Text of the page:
Besides shooting landscapes, I’ve also had a fascination with airplanes. Thanks to my dad who was a private pilot and took me to the Reno Air Races for many years, I developed a love of airplanes and especially the old warbirds from WWII. Now that summer is here, so are the airshows around the Northwest.
Last year I shot the Hillsboro Airshow and submitted my images to their photo contest. I ended up winning the Grand Prize award for an image of two jets performing a maneuver at show-center. This year I plan on shooting the show again, but looking for a more unique angle on the action shots, as well as the static displays of airplanes.
I just discovered a very unique type of workshop, run by Moose Peterson, that allows participants to shoot mid-air photographs of classic aircraft from a chase plane. Air 2 Air photography! Hanging out the back of a C130s cargo doors to shoot a B-17….what an incredible opportunity that would be. It would be tough to focus on the photography because the experience would be so incredible and I’d want to take everything in as much as possible. If you’re interested, here is the link to his site: http://www.warbirdimages.com/ The only downside to this is the cost. But it’s definitely on my “when I win the lottery” list.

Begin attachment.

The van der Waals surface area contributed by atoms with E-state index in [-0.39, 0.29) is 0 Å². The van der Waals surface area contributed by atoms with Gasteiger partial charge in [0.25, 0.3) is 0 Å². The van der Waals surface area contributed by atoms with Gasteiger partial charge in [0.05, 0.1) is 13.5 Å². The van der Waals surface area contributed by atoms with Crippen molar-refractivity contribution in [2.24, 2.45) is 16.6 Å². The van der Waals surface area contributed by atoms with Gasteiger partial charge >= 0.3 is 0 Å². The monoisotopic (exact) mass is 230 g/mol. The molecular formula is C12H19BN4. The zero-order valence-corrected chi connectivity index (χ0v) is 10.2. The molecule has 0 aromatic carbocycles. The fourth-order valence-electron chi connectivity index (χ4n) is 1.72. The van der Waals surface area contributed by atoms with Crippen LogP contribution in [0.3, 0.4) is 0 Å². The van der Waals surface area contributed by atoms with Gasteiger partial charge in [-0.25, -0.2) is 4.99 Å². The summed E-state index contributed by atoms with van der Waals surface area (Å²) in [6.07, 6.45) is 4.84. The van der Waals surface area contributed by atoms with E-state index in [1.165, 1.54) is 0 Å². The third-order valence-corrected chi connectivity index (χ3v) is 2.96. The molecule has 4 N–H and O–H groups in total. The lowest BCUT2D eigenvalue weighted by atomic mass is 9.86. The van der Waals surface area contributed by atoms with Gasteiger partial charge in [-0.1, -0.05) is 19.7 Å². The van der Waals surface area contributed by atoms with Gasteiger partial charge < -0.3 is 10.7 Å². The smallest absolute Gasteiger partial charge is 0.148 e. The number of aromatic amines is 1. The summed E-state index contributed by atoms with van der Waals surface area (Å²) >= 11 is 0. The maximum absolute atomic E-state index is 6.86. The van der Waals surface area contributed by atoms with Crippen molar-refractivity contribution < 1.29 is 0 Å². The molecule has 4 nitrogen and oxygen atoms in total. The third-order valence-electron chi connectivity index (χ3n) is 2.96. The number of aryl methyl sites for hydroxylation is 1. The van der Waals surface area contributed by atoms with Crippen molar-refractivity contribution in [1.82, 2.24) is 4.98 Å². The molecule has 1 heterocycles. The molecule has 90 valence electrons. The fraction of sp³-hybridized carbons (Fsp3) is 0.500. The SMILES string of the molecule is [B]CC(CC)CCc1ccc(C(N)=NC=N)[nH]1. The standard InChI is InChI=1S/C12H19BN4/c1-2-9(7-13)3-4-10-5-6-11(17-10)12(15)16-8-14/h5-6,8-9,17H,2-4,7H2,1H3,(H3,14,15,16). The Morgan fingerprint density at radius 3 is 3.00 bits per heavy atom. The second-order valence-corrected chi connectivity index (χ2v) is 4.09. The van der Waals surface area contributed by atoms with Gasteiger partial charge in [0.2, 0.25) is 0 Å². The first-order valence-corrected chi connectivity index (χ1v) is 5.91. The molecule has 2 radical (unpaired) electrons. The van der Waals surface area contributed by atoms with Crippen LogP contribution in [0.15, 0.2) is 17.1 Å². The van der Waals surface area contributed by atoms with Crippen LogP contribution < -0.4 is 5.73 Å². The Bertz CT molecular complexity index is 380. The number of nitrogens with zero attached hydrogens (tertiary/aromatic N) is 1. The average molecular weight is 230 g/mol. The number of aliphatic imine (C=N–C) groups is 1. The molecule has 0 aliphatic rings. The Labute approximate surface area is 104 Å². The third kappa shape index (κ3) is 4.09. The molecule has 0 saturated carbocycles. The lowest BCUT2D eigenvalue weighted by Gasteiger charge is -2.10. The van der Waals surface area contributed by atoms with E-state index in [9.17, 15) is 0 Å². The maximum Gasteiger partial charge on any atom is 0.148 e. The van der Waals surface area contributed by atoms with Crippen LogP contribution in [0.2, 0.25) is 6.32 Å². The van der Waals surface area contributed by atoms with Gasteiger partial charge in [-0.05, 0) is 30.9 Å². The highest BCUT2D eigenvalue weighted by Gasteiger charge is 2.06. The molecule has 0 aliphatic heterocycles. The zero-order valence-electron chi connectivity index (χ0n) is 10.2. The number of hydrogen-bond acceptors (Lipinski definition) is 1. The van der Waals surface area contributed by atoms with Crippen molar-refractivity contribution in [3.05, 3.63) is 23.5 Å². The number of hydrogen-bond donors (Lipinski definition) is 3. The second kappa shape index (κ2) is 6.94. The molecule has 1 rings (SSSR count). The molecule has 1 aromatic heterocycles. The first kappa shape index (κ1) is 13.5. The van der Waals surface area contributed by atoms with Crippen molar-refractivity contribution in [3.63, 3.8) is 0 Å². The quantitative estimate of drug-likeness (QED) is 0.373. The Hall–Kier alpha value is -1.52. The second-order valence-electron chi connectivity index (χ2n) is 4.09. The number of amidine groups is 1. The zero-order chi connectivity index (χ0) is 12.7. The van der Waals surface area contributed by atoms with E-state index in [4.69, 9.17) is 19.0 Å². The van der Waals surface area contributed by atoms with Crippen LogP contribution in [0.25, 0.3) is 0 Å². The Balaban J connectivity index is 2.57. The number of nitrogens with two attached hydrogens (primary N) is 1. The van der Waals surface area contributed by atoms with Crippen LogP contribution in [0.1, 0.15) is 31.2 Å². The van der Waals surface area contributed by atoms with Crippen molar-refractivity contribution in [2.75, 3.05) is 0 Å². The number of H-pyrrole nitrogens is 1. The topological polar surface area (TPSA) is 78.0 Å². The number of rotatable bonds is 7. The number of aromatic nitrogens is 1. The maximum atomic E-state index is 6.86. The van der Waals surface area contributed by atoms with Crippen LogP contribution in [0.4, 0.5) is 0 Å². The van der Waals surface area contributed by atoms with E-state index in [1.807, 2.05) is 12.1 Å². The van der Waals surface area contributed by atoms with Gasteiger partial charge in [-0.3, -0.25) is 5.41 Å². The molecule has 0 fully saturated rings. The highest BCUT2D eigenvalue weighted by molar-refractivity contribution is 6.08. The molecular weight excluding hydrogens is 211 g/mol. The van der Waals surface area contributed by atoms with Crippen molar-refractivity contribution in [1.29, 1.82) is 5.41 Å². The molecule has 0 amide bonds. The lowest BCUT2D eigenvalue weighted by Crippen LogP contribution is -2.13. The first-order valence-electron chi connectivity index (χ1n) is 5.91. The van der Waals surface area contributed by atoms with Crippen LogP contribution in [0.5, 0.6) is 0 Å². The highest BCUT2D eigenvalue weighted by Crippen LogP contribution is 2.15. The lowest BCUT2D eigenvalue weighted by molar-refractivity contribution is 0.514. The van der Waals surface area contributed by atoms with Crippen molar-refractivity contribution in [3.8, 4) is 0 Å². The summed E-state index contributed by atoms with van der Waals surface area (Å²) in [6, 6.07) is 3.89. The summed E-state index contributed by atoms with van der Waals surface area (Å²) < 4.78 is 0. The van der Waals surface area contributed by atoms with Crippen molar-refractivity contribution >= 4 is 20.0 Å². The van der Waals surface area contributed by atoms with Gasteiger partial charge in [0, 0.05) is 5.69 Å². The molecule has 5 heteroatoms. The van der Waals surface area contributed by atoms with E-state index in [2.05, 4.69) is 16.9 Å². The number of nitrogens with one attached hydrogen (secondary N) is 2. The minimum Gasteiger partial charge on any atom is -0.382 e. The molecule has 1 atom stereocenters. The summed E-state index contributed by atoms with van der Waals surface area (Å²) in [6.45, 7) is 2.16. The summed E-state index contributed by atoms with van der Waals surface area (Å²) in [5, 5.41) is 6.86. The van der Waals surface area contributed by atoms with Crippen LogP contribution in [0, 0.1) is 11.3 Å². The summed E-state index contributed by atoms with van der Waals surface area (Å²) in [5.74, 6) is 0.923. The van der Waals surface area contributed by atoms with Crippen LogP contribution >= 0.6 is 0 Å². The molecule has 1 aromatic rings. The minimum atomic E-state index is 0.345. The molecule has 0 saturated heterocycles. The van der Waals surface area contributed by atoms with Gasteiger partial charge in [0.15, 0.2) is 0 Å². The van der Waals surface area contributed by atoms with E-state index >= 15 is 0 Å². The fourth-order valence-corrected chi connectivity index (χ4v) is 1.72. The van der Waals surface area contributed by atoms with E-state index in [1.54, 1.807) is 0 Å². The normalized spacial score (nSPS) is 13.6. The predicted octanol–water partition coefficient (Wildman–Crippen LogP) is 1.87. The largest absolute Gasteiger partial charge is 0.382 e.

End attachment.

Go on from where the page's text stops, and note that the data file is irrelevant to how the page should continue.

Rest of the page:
Besides a love of the subject matter, I also enjoy shooting airplanes and automobiles in addition to landscapes. I believe that shooting different types of subjects in different types of light helps make me a better overall photographer. Traditionally, landscapes are shot at the “golden hours” of the day and your subject really doesn’t move. Shooting motorsports, you’re generally photographing in the middle of the day with harsh light and your subjects are moving FAST. A very different mindset and technique is required to come home with keeper images.
Continually challenging myself by shooting different types of subjects at different times of day gives my “creative muscles” an even greater workout. Don't fall into a creative rut with your art..continually push your own boundaries.